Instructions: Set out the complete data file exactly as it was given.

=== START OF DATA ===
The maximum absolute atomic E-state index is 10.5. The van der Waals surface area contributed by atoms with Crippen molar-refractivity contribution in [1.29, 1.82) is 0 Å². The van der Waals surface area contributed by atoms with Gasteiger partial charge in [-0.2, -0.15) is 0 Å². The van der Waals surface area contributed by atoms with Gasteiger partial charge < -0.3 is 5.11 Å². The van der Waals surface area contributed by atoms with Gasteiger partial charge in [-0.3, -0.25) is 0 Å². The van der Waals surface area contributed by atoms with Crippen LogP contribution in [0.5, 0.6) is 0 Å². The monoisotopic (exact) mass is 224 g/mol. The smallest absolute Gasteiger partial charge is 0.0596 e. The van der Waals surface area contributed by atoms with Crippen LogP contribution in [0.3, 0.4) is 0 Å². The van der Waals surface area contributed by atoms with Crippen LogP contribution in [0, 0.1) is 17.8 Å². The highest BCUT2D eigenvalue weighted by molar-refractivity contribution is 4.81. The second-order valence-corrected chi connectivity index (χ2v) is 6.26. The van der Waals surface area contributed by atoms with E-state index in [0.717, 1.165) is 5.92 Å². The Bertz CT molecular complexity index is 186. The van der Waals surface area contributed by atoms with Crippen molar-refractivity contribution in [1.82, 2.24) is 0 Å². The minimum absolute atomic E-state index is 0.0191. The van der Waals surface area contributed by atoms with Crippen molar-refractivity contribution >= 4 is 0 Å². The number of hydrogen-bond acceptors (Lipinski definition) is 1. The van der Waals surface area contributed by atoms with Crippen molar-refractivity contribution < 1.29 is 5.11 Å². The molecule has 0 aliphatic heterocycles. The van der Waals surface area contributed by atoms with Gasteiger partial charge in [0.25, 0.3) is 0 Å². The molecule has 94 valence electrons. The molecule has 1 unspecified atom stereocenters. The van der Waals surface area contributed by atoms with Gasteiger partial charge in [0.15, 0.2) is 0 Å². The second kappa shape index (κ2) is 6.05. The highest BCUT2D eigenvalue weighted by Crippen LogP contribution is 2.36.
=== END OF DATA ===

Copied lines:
The maximum absolute atomic E-state index is 10.5. The van der Waals surface area contributed by atoms with Crippen molar-refractivity contribution in [1.29, 1.82) is 0 Å². The van der Waals surface area contributed by atoms with Gasteiger partial charge in [-0.2, -0.15) is 0 Å². The van der Waals surface area contributed by atoms with Gasteiger partial charge < -0.3 is 5.11 Å². The van der Waals surface area contributed by atoms with Gasteiger partial charge in [-0.3, -0.25) is 0 Å². The van der Waals surface area contributed by atoms with Crippen LogP contribution in [0.5, 0.6) is 0 Å². The monoisotopic (exact) mass is 224 g/mol. The smallest absolute Gasteiger partial charge is 0.0596 e. The van der Waals surface area contributed by atoms with Crippen LogP contribution in [0.3, 0.4) is 0 Å². The van der Waals surface area contributed by atoms with Crippen LogP contribution in [0, 0.1) is 17.8 Å². The highest BCUT2D eigenvalue weighted by molar-refractivity contribution is 4.81. The second-order valence-corrected chi connectivity index (χ2v) is 6.26. The van der Waals surface area contributed by atoms with E-state index in [0.717, 1.165) is 5.92 Å². The Bertz CT molecular complexity index is 186. The van der Waals surface area contributed by atoms with Crippen molar-refractivity contribution in [1.82, 2.24) is 0 Å². The minimum absolute atomic E-state index is 0.0191. The van der Waals surface area contributed by atoms with Crippen molar-refractivity contribution >= 4 is 0 Å². The number of hydrogen-bond acceptors (Lipinski definition) is 1. The van der Waals surface area contributed by atoms with Crippen molar-refractivity contribution < 1.29 is 5.11 Å². The molecule has 0 aliphatic heterocycles. The van der Waals surface area contributed by atoms with Gasteiger partial charge in [0.25, 0.3) is 0 Å². The molecule has 94 valence electrons. The molecule has 1 unspecified atom stereocenters. The van der Waals surface area contributed by atoms with Gasteiger partial charge in [0.15, 0.2) is 0 Å². The second kappa shape index (κ2) is 6.05. The highest BCUT2D eigenvalue weighted by Crippen LogP contribution is 2.36.